If cabinet doesn’t support Transport Minister Paul Swain’s proposal to lower the blood alcohol concentration for driving, serious questions must be asked. The most obvious being, when international evidence shows that lowering the legal limit reduces drink driving, is why not?
Alcohol Healthwatch Director Rebecca Williams says “The evidence is very clear, almost all of the countries that have lowered their blood alcohol concentration have seen reductions in drink driving, and there is no reason to believe that New Zealand will be any different”. Out of all the enforcement measures in the proposed package before cabinet, lowering the limit from 80mg to 50mg will see the greatest reduction in death and injuries. In fact, lowering the limit will achieve a reduction that is two times greater than all of the other proposed enforcement initiatives combined.
Why then does it appear that cabinet are not giving Paul Swain their support? The main concern is that people seem to think that they will be unable to have something to drink when socialising, and then drive. Australian guidelines show that it is possible to have several drinks and remain below the 50mg limit. Several media stories have also shown this to be the case. The most recent (Dominion Post, December 10th 2003, B5) illustrated that people can be intoxicated and still remain below the current level. One journalist, a 28 year old male, consumed eight cans of beer along with two slices of pizza over a three-hour period, and did not even reach the proposed lower limit. His self-assessment was that he could probably drive after four beers, but no more.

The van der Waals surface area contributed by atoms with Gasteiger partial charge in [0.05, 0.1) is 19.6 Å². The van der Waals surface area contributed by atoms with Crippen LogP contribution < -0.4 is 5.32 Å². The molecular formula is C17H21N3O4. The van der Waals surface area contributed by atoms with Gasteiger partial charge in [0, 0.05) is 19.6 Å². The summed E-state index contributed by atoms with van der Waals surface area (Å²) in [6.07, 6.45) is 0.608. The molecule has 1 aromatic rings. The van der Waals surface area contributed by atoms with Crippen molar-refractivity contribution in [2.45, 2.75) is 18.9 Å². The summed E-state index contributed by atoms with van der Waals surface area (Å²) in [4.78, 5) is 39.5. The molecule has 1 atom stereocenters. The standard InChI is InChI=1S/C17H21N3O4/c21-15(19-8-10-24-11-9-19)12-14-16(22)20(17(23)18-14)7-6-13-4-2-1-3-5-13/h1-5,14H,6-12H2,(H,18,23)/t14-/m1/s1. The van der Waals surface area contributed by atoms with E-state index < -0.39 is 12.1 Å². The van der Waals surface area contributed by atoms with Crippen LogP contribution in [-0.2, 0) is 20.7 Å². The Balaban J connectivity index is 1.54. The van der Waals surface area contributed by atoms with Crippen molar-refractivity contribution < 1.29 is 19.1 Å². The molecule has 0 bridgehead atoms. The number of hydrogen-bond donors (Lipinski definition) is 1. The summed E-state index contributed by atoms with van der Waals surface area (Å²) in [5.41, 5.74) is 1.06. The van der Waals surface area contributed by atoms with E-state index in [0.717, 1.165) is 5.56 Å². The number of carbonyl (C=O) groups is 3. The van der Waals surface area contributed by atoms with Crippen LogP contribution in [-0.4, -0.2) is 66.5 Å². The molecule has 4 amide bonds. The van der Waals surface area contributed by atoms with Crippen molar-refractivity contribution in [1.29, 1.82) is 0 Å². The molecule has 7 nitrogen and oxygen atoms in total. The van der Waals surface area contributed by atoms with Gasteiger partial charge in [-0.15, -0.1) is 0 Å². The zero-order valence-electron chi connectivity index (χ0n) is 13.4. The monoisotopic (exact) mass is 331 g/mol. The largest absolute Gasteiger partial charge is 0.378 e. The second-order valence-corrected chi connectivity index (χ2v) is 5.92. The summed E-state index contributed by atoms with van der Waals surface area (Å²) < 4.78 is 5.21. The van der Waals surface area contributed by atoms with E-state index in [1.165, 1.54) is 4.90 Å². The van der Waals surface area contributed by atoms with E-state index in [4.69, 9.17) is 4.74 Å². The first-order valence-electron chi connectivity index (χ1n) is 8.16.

Williams says, “The current limit allows people to drive at levels that have been shown to seriously impair the skills necessary for safe driving. The reality of a lower limit is that the only impact it will have on law abiding citizens is that they are less likely to be killed by a drunk driver”. A lower limit has been shown overseas to reduce drink driving at all levels of the spectrum, not just those driving between 50-80mg.
By not supporting a lower limit, cabinet would be signalling that they have a lack of commitment to the goals of the Road Safety 2010 Strategy. They would also not be responding to the overwhelming desire of New Zealanders to get intoxicated drivers off our roads. Further, as more countries are signalling that they may be lowering their limits for driving to 50mg, New Zealand will be left with the highest blood alcohol concentration in the world.
For further information please contact Rebecca Williams, Director, (09) 520 7035 or 021 862 250.
And see Reducing the Legal Blood Alcohol Concentration for Driving in New Zealand www.ahw.co.nz/action_on_liquor.html